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Fragile truce holds in Karabakh after 4 days of deadly clashes

Mobile artillery units of the self-defence army of Nagorno-Karabakh hold a position outside the settlement of Hadrut, not far from the Iranian border, on April 5, 2016. / AFP PHOTO / KAREN MINASYAN

Mobile artillery units of the self-defence army of Nagorno-Karabakh hold a position outside the settlement of Hadrut, not far from the Iranian border, on April 5, 2016. / AFP PHOTO / KAREN MINASYAN

Azerbaijani and Armenian forces on Wednesday said they were largely observing a truce that halted four days of clashes which claimed scores of lives in the worst outbreak of violence in decades over the disputed Nagorny Karabakh region.

“The ceasefire was largely observed overnight along the Karabakh frontline,” the Armenia-backed separatist defence ministry in Karabakh said in a statement.

Azerbaijan’s defence ministry said its forces were “strictly abiding by the ceasefire agreement” that was hammered out on Tuesday by the Azerbaijani and Armenian army chiefs during a meeting in Moscow.

The fragile truce comes after at least 75 people were reported killed as the festering dispute over the territory — which was captured from Azerbaijan by Armenian separatists in an early 1990s war — escalated dramatically on Friday, sparking international concern.

Azerbaijan’s army claimed to have snatched control of several strategic locations inside Armenian-controlled territory, effectively changing the frontline for the first time since an inconclusive truce ended the war in 1994.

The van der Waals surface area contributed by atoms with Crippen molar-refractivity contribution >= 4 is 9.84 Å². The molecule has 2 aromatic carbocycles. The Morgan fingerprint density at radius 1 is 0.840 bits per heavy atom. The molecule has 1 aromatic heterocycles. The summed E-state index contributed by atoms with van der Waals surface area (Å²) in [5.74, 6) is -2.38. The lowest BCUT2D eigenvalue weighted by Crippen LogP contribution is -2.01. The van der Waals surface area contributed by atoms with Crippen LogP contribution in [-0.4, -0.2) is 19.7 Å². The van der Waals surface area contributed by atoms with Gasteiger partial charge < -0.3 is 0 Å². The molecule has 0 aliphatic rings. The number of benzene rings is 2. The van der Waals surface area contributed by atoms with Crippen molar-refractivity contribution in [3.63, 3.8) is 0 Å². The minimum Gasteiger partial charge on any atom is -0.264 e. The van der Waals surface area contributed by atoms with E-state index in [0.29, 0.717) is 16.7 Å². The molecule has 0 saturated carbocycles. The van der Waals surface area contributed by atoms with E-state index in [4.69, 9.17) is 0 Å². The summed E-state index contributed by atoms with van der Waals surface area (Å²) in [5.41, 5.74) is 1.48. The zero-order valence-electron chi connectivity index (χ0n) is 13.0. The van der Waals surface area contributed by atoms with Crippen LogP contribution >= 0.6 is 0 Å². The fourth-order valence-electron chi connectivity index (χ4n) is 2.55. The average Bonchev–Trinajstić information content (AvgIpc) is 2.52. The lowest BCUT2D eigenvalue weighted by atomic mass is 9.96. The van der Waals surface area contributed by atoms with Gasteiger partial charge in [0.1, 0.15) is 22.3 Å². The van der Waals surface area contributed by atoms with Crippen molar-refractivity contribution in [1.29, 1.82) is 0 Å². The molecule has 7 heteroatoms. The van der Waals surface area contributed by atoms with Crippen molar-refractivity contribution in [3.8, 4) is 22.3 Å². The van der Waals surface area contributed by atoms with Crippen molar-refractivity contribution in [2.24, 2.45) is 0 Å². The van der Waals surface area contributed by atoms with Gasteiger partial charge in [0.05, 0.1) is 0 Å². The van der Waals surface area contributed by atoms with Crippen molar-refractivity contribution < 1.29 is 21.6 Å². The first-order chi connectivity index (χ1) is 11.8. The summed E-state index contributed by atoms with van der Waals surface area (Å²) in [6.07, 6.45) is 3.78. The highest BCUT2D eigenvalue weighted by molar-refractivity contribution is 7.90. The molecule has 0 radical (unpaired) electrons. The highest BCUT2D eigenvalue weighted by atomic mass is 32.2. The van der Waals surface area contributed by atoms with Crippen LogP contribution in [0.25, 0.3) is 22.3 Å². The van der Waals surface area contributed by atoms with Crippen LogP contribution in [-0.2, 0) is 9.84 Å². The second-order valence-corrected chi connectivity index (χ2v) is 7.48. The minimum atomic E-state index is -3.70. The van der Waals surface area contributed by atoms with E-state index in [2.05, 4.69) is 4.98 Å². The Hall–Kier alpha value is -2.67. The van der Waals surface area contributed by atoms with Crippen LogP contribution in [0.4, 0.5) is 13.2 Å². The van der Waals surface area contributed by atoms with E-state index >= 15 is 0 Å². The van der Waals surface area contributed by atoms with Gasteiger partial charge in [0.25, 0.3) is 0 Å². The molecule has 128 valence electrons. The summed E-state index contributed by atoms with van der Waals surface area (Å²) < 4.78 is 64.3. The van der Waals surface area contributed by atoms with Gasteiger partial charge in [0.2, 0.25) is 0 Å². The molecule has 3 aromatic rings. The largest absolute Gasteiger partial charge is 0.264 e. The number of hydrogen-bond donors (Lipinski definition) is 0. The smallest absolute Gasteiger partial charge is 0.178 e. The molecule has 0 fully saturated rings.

“Azerbaijani troops are currently reinforcing the liberated territories,” Baku’s defence military said in its statement.

Yerevan, however, insists that the Azeri side has been ousted from any positions it might have snatched inside the disputed territory.

“Even if certain Armenian positions were at some point taken by Azeris, now they are all returned under Karabakh’s control,” Armenia’s defence ministry spokesman Artsrun Hovhannisyan told AFP on Tuesday.

An AFP photographer in the village of Matagis in Karabakh, some 10 kilometres (six miles) from the frontline, confirmed that “the night was calm and without shooting.”

Baku said 31 of its soldiers and four civilians died in the bloodshed, while Karabakh’s separatist authorities reported the deaths of 35 military and five civilians during the fierce clashes that erupted on Friday night.

Both sides accused each other of starting the latest outbreak of violence and it has sparked concern of a wider conflict in the region that could drag in Russia and Turkey.

While ex-Soviet master Moscow has sold arms to both sides and treads a careful line between the two, it has a military alliance with, and base in, Armenia and far closer ties to Yerevan.

Turkey — which is locked in a feud with Moscow after Ankara downed a Russian warplane in Syria in November — has pledged its full support for traditional ally Azerbaijan.

Separatists backed by Yerevan seized control of mountainous Nagorny Karabakh, a majority ethnic Armenian region lying inside Azerbaijan, in an early 1990s war that claimed some 30,000 lives.

The sides have never signed a peace deal despite the 1994 ceasefire and sporadic violence on the line of contact regularly claims the lives of soldiers on both sides.

Energy-rich Azerbaijan, whose military spending exceeds Armenia’s entire state budget, has repeatedly threatened to take back the breakaway region by force.



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